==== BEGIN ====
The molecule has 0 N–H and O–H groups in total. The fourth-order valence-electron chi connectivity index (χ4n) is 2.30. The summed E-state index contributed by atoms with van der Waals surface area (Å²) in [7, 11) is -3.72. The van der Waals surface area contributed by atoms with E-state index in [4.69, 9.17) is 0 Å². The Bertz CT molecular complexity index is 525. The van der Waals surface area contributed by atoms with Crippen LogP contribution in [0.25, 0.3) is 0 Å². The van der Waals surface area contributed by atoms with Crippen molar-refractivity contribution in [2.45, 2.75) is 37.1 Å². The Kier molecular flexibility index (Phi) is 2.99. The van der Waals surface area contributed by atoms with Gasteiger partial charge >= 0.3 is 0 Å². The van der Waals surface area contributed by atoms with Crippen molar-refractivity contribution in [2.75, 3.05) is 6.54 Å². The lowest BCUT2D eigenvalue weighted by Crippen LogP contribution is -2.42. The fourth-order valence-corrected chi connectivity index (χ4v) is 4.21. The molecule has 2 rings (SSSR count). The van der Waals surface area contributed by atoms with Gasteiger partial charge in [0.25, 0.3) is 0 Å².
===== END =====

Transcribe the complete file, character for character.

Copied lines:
The molecule has 0 N–H and O–H groups in total. The fourth-order valence-electron chi connectivity index (χ4n) is 2.30. The summed E-state index contributed by atoms with van der Waals surface area (Å²) in [7, 11) is -3.72. The van der Waals surface area contributed by atoms with E-state index in [4.69, 9.17) is 0 Å². The Bertz CT molecular complexity index is 525. The van der Waals surface area contributed by atoms with Crippen LogP contribution in [0.25, 0.3) is 0 Å². The van der Waals surface area contributed by atoms with Crippen molar-refractivity contribution in [2.45, 2.75) is 37.1 Å². The Kier molecular flexibility index (Phi) is 2.99. The van der Waals surface area contributed by atoms with Gasteiger partial charge >= 0.3 is 0 Å². The van der Waals surface area contributed by atoms with Crippen molar-refractivity contribution in [2.75, 3.05) is 6.54 Å². The lowest BCUT2D eigenvalue weighted by Crippen LogP contribution is -2.42. The fourth-order valence-corrected chi connectivity index (χ4v) is 4.21. The molecule has 2 rings (SSSR count). The van der Waals surface area contributed by atoms with Gasteiger partial charge in [0.25, 0.3) is 0 Å².